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What is AcroYoga?

AcroYoga is a dynamic and physically engaging practice that combines elements of acrobatics, yoga, and therapeutic techniques. It involves two or more participants working together to create various poses, flows, and sequences that seek to use balance, strength, flexibility, and trust. AcroYoga is typically performed in pairs or small groups and can be practiced both indoors and outdoors.


Here are some key aspects of AcroYoga:


Acrobatics: AcroYoga incorporates acrobatic movements and poses, such as lifts, balances, and dynamic transitions. Participants take on different roles, with one person acting as the "base" (providing stability and support) and the other as the "flyer" (performing various poses while supported by the base).


Yoga: The yoga component of AcroYoga includes elements like mindfulness, breath control, and alignment principles. Many AcroYoga sequences begin and end with yoga-based warm-ups and cool-downs, ensuring that participants maintain a focus on their breath and body awareness.


Therapeutic Flying: AcroYoga also incorporates therapeutic elements, with some sessions focusing on Thai massage and partner stretching. These practices can help release tension, improve flexibility, and promote relaxation.

What to expect from a class

An AcroYoga class combines elements of yoga, acrobatics, and Thai massage to create a unique and playful practice that focuses on communication, trust, and connection between partners. Here's what you can generally expect from an AcroYoga class:


Warm-up: Like any physical practice, an AcroYoga class typically starts with a warm-up session to prepare your body for movement. This might include light stretching, breathing exercises, and joint mobility work.


Partner Work: AcroYoga is practiced with a partner or in small groups. You'll pair up with someone (or multiple people) to perform various poses and movements together. The class may include both static poses and dynamic flows.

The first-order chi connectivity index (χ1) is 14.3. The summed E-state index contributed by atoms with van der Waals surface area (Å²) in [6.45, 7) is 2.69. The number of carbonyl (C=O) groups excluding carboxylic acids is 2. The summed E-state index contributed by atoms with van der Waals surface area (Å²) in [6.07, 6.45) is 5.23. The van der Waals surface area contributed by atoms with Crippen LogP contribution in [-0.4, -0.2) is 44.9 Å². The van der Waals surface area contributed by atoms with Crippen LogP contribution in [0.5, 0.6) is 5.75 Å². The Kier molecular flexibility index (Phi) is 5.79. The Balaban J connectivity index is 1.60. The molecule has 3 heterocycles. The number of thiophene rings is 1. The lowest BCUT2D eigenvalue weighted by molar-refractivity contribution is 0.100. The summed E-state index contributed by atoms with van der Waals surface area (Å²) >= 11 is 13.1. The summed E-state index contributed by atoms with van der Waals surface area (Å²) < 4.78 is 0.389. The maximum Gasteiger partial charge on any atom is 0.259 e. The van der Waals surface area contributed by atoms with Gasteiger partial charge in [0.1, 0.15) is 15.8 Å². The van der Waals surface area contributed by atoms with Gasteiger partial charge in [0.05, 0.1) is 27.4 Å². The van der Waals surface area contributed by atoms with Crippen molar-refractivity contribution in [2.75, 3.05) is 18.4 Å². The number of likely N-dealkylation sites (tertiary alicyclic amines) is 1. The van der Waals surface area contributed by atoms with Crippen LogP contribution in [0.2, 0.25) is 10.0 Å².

Spotting and Safety: Safety is a priority in AcroYoga, and instructors will often teach participants how to spot each other to prevent accidents or injuries. Spotters are responsible for ensuring that the flyer (the person being lifted or supported) is safe during poses and transitions.


Roles: In AcroYoga, there are typically two primary roles:


Base: The person who provides the foundational support for the flyer. The base typically has most of their body on the ground and is responsible for lifting and balancing the flyer.


Flyer: The person who is lifted, balanced, or supported by the base. Flyers focus on maintaining balance and engaging their core and limbs to create beautiful and dynamic shapes.

Communication: Clear and effective communication is crucial in AcroYoga. You'll learn specific hand signals or verbal cues to communicate with each other.

There is another role which is also very important to mention:  The Spotter.

To be an effective "Spotter" takes time, as it requires good knowledge of the poses or movements taking place, and good body awareness to ensure safe and effective learning for all party involved.

In class, you will be encouraged to start to developing this skill from the very beginning.  In some ways, this is the most challenging role to master.

The importance and value of having a spotter or more...

Working with a spotter allows you to progress more effectively and safely, and therefore, have more fun in the process.  Spotters can sometimes act as a guide especially when you're upside down or when the movement is initially super complicated.

What if you'd like to take on all the roles

Although we do encourage students to have a go at both basing and flyer (and of course spotting), we do encourage initially choosing and sticking to one role for the duration of at least a few classes before trying other roles to facilitate safety and learning retention.  This is, of course, in regards to a class structure, as you would normally benefit better learning one role at a time until the body is conditioned for one set of skills to avoid injury. 


For the safety aspect of sticking to one role first until you're more familiar with that role is beneficial to learning for the body and mind.  So if you're more familiar with one role first and the body is already conditioned, it is then more advisable to move on to the other role since both roles require slightly different body conditioning. 


We strive to structure our classes to cater for your comfort and safety to ensure you have the most enjoyable acroyoga journey with us.

We look forward to working with you! 

Anna & Eugéne

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